A PATIENT WITH ADDISON’S AND GRAVES’ DISEASE AS MANIFESTATION OF AUTOIMMUNE POLYGLANDULAR SYNDROME TYPE 2
Received 2022-04-11; Accepted 2022-06-13; Published 2023-03-12
Keywords:Addison’s Disease, Graves’ Disease, Autoimmune polyglandular syndrome type 2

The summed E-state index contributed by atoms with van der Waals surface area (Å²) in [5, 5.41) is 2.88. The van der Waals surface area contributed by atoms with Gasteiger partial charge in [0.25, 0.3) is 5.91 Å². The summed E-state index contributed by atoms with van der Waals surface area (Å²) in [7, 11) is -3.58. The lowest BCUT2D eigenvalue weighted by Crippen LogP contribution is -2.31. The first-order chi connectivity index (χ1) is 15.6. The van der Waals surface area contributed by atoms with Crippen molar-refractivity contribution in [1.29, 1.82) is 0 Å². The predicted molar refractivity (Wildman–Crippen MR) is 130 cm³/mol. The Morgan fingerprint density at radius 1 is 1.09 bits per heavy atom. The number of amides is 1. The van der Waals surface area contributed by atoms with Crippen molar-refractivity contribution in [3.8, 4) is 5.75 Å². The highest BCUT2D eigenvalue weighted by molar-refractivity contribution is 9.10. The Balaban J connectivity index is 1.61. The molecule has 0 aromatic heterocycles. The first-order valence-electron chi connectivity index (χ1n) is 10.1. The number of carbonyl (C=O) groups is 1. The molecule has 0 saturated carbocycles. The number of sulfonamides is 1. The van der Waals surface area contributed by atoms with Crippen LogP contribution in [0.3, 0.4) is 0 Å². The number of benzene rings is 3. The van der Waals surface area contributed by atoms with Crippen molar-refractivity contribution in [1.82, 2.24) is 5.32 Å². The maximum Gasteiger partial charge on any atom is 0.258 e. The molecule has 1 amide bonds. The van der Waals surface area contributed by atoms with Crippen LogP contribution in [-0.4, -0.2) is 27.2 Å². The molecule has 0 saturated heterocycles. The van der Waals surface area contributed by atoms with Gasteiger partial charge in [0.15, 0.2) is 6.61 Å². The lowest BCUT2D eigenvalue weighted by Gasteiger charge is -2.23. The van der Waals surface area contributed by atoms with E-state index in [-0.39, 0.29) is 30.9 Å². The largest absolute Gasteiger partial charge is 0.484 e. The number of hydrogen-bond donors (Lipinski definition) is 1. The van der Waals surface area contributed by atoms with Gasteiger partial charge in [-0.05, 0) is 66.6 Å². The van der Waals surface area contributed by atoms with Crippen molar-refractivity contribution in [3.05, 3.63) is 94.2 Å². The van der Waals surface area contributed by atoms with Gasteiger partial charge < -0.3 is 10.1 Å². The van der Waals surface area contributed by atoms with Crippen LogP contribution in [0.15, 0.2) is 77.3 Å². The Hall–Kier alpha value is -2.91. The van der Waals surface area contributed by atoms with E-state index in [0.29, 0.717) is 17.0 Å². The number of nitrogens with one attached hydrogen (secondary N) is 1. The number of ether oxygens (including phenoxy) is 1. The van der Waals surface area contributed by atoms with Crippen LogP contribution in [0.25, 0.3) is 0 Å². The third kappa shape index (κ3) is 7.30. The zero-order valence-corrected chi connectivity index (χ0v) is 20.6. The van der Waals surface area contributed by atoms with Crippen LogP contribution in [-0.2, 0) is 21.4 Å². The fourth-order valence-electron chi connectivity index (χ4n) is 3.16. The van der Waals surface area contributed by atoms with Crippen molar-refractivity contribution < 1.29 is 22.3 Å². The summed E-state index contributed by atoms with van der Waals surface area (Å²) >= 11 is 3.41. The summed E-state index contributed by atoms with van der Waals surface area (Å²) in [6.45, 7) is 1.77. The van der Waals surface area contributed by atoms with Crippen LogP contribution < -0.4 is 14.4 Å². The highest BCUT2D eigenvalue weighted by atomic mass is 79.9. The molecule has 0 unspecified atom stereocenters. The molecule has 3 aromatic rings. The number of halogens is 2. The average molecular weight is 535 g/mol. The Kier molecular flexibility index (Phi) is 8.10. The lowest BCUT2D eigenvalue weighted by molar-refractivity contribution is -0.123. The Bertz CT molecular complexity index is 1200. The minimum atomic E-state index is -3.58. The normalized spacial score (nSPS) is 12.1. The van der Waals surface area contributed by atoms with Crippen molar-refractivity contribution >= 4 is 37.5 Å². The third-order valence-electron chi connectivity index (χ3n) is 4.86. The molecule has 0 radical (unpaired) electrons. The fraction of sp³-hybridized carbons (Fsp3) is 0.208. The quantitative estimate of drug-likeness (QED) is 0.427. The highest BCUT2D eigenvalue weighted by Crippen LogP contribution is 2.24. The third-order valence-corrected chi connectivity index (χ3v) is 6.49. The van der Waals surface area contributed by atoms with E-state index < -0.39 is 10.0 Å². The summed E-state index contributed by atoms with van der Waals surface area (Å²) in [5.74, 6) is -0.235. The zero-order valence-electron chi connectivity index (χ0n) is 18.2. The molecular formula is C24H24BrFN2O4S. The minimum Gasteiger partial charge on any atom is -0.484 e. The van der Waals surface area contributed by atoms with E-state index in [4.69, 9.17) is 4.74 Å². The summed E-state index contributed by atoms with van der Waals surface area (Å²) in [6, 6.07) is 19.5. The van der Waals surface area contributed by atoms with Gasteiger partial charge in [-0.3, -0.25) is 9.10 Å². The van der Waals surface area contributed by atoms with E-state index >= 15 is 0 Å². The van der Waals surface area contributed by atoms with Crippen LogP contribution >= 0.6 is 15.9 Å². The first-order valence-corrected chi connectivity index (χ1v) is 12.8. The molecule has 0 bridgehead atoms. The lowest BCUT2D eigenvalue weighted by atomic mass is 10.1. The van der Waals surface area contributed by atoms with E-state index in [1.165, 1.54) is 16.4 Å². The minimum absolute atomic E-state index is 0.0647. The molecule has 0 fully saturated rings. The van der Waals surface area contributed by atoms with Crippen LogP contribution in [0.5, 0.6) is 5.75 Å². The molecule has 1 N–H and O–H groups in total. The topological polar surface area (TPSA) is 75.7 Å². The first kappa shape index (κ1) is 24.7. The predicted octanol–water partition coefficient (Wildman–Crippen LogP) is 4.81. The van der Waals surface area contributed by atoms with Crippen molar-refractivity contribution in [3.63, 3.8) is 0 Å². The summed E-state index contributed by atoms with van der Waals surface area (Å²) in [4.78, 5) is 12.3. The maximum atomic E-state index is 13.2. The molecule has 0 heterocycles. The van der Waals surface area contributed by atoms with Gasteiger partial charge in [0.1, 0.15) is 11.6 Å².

Addison's disease is a rare disease caused by insufficient production of glucocorticoids, mineralocorticoids, and androgens in the adrenal cortex. It occurs more frequently in women and develops most often between the ages of 30 and 50. About two-thirds of patients with Addison's disease may develop other autoimmune disorders in the context of autoimmune polyglandular syndrome (APS), including autoimmune thyroid disease (ATD), autoimmune gastritis, type 1 diabetes, premature ovarian failure (POF), vitiligo, or celiac disease. We reported a case of 51-year-old woman with complaints of weakness, nausea, vomiting, weight loss, frequent bowel movements, and hyperpigmentation. Laboratory examinations showed decreased level of morning cortisol, increased ACTH, increased FT4, decreased TSH, increased thyrotropin receptor antibody (TRab), and positive glutamic acid decarboxylase (GAD) 65. Patient was diagnosed with Addison's disease accompanied by autoimmune thyroid disease-causing' disease and type 1 diabetes mellitus, leading to autoimmune polyglandular syndrome (APS) type 2. After being given steroid, insulin, and anti-thyroid drugs therapy, the patient's condition improved.
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